I think it would have been more effective if more time had passed - not only that would explain the complete decay of society's laws but also would make the pair of protagonists a lit but older and therefore a lit bit more palatable for my tastes. Still, the fact itself these two are barely out of teenage years and are all that is left in the world is rather striking and quite possibly the whole point. That these two as kids, were thrown in the midst of so many responsibilities and had to make do without guidance from parents – it is a coming of age tale.

I could have lived with the all that though, but the plot went places I did not like after 2/3 of the book and all of the gloominess and the apocalyptical feel started to go away to be replaced with way too much cookie cutter happiness up to a very tidy ending and a couple of cop-outs that had me screaming at the book. ( a Molly Millions that can cry?? So why all the spitting references then? )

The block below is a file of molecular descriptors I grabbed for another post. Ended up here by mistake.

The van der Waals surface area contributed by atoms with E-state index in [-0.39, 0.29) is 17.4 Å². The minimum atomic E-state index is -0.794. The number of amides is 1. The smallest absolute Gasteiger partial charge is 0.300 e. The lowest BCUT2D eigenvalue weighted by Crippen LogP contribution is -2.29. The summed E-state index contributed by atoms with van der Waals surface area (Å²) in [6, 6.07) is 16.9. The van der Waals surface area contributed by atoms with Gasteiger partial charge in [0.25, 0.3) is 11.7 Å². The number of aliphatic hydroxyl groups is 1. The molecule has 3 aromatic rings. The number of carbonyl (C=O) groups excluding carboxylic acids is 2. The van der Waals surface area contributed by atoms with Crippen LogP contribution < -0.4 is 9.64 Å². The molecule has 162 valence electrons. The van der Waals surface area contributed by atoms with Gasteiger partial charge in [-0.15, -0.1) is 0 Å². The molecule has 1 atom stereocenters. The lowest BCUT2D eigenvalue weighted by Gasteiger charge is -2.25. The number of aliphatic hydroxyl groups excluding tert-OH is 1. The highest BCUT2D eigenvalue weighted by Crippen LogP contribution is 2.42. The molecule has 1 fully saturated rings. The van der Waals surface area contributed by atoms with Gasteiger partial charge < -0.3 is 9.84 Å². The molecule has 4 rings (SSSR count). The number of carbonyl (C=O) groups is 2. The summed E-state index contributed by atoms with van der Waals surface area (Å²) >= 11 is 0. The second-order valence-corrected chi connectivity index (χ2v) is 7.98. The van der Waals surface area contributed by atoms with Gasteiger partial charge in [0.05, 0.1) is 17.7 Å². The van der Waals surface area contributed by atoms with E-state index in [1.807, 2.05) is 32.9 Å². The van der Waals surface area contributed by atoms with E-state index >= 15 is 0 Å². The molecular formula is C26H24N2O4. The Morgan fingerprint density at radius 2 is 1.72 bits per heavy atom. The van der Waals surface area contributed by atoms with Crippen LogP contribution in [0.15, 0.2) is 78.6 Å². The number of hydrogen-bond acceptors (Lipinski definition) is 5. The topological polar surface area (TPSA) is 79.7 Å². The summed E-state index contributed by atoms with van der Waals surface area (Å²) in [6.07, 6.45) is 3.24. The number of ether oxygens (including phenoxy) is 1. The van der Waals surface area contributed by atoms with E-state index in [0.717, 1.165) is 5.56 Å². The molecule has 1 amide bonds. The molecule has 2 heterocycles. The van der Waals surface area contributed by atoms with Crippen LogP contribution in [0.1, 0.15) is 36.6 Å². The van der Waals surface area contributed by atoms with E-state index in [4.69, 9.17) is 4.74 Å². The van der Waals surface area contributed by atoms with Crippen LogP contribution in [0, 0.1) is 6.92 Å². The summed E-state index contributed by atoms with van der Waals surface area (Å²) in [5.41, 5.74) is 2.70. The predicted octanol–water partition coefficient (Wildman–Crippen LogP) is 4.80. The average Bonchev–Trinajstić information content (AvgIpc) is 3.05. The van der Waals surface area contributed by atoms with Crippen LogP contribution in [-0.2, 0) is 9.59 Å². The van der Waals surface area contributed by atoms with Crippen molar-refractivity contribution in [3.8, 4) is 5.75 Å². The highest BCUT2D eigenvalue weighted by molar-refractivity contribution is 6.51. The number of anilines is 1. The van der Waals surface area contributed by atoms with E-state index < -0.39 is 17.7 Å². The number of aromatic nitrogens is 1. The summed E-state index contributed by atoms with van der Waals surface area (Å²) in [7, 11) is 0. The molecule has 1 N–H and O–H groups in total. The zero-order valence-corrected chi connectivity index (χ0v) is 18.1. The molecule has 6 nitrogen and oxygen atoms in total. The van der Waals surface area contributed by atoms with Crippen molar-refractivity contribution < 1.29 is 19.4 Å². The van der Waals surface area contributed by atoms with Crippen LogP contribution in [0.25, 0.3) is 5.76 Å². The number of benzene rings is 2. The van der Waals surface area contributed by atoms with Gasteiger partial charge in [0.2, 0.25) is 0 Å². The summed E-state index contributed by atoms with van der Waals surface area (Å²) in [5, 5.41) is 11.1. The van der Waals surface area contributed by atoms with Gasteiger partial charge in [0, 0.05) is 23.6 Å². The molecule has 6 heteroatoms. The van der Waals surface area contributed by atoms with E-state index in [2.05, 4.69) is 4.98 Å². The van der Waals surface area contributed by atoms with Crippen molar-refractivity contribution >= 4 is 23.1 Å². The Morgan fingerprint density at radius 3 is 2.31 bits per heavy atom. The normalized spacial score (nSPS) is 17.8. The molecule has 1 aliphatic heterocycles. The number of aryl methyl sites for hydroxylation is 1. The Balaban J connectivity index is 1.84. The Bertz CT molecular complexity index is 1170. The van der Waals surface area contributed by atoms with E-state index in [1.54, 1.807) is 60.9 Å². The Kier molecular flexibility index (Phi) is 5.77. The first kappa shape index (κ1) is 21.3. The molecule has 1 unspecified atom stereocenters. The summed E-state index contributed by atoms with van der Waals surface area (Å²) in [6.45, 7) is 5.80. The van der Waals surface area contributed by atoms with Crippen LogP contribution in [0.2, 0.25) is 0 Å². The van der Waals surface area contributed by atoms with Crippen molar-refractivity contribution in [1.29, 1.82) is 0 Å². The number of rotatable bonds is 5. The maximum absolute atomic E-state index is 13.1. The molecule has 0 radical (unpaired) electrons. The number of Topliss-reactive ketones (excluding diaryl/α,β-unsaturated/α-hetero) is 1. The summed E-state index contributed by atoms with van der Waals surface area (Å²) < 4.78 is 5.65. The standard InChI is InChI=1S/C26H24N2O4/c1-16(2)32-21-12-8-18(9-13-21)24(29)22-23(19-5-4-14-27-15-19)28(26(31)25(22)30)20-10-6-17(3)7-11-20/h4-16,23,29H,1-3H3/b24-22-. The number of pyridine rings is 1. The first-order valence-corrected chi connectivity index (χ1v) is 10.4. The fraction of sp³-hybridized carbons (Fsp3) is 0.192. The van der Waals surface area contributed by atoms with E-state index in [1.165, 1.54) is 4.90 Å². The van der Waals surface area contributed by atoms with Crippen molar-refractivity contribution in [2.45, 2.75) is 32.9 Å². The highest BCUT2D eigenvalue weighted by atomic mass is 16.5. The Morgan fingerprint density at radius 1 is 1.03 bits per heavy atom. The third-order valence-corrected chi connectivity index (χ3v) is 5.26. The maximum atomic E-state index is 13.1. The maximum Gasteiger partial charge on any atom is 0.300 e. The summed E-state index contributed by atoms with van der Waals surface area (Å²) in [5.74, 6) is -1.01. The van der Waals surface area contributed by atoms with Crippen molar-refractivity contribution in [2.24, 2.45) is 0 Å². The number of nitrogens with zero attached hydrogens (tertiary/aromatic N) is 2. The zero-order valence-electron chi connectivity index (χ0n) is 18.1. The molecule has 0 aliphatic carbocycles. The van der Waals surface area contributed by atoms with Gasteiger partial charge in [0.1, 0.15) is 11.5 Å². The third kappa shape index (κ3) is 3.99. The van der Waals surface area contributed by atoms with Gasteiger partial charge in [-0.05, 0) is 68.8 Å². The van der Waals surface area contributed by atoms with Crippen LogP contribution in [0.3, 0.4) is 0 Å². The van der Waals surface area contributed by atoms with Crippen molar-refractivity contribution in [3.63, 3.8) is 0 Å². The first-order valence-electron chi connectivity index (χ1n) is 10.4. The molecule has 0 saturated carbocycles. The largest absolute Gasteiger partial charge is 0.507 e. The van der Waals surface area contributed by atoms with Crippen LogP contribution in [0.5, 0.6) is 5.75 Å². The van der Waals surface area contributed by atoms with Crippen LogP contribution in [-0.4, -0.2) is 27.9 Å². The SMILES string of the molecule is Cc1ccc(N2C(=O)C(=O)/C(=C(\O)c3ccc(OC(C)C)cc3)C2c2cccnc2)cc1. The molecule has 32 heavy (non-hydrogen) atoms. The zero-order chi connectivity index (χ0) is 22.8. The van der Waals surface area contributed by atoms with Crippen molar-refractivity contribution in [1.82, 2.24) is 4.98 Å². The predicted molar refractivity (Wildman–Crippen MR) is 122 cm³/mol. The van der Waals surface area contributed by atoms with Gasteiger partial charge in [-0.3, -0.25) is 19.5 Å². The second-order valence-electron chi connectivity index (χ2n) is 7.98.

The book begins really well, with a dark edge and a sweet love story. Of course, I wanted a happy ending specially for Chris and Molly and with the hope of a cure in the distance for mankind . I did not expect a Welcome to Disney World Where Everything is Possible kind of ending though, with everything being so resolved it smelled of back tracking. Since the back cover compares the book with I am Legend I will go there and say it: it was just like the movie. Good premise, fantastic start, amazing realisation then from 2/3 onwards, chaos and mayhem in the plot and a cop-out ending. I am pretty sure others would like the book though; it was just not for me.

Notable quotes/ Parts: I can’t really quote anything as I had an ARC copy. But for me the best of the book, was the fact that the chapters alternated between past and present showing what was then and what is now. Very well done.

Additional Thoughts: Fellow bloggers, Katie(babs) has her own take on the book and I am sure she enjoyed it more than I did. Go check her review later today for a different opinion.

Verdict: it feels more like a YA novel than anything else. An interesting premise (the Disney Wold thing was genius) with a sweet love story, that others may find more appealing that I did. One thing is certain though, I will sure be reading more of the Shomi line.

Rating: 5. meh. Not for me.

Reading next: Caressed by Ice by Nalini Singh, which kicks off our Nalini Stravaganza from tomorrow!

Reviewed by Ana Grilo